France’s data protection regulator, the CNIL, issued a €50 million fine against Google for failing to comply with its GDPR obligations. This is the biggest GDPR fine yet to be issued by a European regulator.The CNIL justified the fine on the basis that Google had failed to provide enough information to users about its data consent policies and didn’t give users enough control over how their personal data was being used.
Two collective complaints against Google mandated by more than 10 000 people….
On the 25th and 28th of May 2018, the National Commission for Informatics and Liberties (the CNIL – the French data protection authority) received two collective complaints filed by the association “None Of Your Business” (Hereafter-“NOYB”, Association created by Max Schrems, the famous activist who won several lawsuits against Facebook resulting in the invalidation of the Privacy Shield) as well as the association “La Quadrature du Net” (Hereafter-“LQDN”- A French association for the defense of freedom of individuals on the internet).
In its complaint, the association NOYB states and LQDN accuse Google for not having a valid legal basis to process the personal data of the users of its services in the context of the creation of a Google account on an Android device, particularly with regards to ads personalization purposes on YouTube and Google Maps.
Discussions about the jurisdiction of the CNIL in the context of the “one-stop shop mechanism”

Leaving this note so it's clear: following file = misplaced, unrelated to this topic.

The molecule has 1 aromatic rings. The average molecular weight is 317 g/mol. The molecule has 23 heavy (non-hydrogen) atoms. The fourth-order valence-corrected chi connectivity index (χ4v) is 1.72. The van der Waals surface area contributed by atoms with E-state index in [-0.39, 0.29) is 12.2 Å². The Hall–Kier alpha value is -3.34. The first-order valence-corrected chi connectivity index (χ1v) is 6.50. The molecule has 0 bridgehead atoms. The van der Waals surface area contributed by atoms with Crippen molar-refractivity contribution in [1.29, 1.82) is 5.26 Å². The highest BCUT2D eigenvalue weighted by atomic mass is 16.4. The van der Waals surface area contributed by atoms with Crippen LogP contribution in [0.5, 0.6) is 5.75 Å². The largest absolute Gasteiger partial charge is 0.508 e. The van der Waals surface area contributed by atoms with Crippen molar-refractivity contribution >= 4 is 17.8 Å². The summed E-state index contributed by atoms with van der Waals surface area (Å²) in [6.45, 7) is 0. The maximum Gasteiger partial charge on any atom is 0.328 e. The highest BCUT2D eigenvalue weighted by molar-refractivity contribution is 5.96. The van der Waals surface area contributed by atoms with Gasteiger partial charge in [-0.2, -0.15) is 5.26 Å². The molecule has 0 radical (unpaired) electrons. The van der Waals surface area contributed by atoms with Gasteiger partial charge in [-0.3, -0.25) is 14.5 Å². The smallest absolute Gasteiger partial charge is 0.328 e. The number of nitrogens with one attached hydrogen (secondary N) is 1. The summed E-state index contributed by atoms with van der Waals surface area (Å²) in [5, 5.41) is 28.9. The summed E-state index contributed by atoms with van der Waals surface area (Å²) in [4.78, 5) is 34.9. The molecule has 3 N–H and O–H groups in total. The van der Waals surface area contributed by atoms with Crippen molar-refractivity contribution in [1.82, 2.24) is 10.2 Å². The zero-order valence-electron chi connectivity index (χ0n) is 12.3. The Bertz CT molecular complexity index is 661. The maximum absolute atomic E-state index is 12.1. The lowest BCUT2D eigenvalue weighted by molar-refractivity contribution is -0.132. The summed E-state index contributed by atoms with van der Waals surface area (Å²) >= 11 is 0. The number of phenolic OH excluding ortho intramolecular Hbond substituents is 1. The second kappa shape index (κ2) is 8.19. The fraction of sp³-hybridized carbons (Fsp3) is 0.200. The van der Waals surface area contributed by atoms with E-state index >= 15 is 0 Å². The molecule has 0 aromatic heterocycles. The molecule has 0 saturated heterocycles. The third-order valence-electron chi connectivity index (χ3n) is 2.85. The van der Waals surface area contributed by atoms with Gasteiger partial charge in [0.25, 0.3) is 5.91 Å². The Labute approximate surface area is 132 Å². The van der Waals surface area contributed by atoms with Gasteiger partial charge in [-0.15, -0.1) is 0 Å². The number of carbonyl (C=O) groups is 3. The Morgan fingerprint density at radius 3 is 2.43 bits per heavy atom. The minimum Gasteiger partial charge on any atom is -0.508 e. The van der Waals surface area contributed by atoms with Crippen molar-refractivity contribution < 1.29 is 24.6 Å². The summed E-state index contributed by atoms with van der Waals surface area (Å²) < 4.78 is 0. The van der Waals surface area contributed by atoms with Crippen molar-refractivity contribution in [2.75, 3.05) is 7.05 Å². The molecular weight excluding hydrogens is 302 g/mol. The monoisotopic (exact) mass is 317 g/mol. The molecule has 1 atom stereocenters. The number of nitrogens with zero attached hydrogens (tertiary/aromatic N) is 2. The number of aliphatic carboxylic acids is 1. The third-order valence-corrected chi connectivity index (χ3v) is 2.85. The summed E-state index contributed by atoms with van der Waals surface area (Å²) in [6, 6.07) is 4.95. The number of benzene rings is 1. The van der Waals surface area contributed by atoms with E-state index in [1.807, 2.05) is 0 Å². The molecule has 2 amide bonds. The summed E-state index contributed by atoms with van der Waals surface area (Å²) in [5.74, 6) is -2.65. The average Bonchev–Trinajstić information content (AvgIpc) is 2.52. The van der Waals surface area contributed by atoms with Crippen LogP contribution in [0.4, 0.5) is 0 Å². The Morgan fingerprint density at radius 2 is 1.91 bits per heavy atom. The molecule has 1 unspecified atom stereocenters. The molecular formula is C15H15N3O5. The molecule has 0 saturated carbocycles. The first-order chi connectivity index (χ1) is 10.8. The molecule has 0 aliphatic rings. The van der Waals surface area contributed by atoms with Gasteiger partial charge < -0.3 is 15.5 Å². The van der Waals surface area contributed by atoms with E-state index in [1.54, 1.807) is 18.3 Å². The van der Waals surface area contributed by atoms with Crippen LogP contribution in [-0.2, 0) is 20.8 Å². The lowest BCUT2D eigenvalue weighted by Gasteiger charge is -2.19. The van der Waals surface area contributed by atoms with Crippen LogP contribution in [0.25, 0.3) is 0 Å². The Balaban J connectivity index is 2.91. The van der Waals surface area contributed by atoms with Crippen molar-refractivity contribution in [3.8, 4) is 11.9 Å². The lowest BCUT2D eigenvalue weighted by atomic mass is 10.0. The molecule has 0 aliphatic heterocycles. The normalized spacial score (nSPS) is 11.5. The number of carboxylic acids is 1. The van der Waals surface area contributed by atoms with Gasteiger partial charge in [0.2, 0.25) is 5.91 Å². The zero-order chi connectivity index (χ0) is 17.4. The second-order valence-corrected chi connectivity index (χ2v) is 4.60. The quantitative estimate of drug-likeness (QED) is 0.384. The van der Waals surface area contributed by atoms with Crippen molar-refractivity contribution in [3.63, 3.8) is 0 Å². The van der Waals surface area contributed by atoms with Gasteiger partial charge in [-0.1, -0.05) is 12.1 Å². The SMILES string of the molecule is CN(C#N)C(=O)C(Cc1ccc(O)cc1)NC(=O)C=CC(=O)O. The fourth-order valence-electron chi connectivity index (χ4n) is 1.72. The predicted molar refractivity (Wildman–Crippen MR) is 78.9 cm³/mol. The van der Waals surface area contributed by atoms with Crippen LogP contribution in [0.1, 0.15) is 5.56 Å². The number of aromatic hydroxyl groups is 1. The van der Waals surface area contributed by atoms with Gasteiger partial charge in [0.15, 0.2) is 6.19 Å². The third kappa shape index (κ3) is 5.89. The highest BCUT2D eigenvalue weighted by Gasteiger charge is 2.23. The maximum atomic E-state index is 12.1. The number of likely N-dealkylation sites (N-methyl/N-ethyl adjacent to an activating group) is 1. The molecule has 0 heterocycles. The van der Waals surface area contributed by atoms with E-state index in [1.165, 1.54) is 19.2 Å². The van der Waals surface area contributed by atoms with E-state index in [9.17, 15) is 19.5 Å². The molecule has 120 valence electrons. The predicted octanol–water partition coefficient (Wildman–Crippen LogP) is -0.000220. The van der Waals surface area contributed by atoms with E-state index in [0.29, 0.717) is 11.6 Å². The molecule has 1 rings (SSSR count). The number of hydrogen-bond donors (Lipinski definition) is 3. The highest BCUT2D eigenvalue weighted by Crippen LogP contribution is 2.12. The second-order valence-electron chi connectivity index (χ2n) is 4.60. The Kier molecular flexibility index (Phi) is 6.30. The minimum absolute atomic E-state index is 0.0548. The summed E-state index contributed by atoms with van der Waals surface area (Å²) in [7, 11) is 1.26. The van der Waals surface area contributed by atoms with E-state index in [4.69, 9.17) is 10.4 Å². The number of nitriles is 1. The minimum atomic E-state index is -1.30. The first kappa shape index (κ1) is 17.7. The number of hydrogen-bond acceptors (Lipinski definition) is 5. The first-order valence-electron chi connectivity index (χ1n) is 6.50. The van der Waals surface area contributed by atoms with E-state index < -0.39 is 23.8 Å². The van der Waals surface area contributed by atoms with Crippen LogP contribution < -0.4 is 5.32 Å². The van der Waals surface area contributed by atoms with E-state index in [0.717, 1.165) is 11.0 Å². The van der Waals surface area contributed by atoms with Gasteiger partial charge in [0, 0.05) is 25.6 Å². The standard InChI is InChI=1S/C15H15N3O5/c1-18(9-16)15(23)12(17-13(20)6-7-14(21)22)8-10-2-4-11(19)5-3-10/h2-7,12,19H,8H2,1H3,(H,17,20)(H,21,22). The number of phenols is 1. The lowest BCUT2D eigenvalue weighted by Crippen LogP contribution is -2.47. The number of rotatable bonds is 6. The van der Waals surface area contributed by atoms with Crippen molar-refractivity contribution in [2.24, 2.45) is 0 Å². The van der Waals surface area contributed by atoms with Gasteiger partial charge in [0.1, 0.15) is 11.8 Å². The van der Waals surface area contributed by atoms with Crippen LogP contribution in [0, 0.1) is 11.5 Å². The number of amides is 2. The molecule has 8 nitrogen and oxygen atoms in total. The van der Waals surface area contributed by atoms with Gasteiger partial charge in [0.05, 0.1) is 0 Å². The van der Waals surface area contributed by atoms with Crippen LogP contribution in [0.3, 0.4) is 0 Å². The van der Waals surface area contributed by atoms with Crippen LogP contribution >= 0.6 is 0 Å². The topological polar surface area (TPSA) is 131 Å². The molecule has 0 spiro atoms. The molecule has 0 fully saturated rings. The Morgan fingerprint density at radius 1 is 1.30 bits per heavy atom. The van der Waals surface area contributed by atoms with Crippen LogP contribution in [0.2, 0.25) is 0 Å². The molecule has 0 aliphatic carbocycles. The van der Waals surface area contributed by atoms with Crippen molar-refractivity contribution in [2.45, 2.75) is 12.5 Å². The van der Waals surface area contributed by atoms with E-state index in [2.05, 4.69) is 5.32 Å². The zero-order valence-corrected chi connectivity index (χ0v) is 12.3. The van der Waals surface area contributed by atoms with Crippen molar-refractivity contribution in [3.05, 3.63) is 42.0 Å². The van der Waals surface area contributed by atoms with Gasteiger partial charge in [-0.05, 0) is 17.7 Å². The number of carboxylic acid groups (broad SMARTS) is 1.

As Google LLC is a company with several establishments in different European countries as well as outside of the EU, the CNIL first consulted its European counterparts in order to see if Google had a main establishment in the EU to see which national authority should be designated as lead authority.
In this case, the discussions with the other data protection authorities, in particular with the Irish DPA, concluded that in this case Google LLC did not have a main establishment in the European Union as the Irish establishment did not have a decision-making power for the processing operations at stake.
As the so called “one-stop-shop mechanism” was not applicable in this instance, there was no need to appoint a lead authority for a cross-border investigation and the CNIL was free to start its own investigations in order to verify the compliance of Google with the GDPR as well as the applicable provisions of the French Data Protection Act when creating an account using Android.
The findings of the CNIL
The restricted Committee of the CNIL decided that Google LLC was in breach of its obligations of transparency, information and consent as the essential information related to its processing of personal data was disseminated across many documents and that users had to click on many different links and buttons to access these documents.
Moreover the restricted Committee of the CNIL observed that important information provided by Google LLC about processing, data retention and legal grounds for processing was often unclear , incomprehensible or too generic.
Finally, the restricted Committee also observed that the processing operations carried out by Google LLC in the context of the opening of an account on an Android device where particularly massive and intrusive because of the number of services offered as well as the quantity and the sensitivity of the personal data processed.
The sanctions applied by the CNIL to Google LLC.
The CNIL restricted committee publicly imposed a financial penalty of 50 Million euro against Google LLC and justified this unprecedented financial sanction based on the following grounds :
- the severity of the infringements observed regarding the essential principles of the GDPR: transparency, information and consent;
- its ongoing nature (not a punctual breach);
- the predominant position of Google on the market;
- the fact that the economic model of Google LLC is based (partly) on ads personalization.
To have access to the full deliberation of the restricted committee of the CNIL you can consult this link: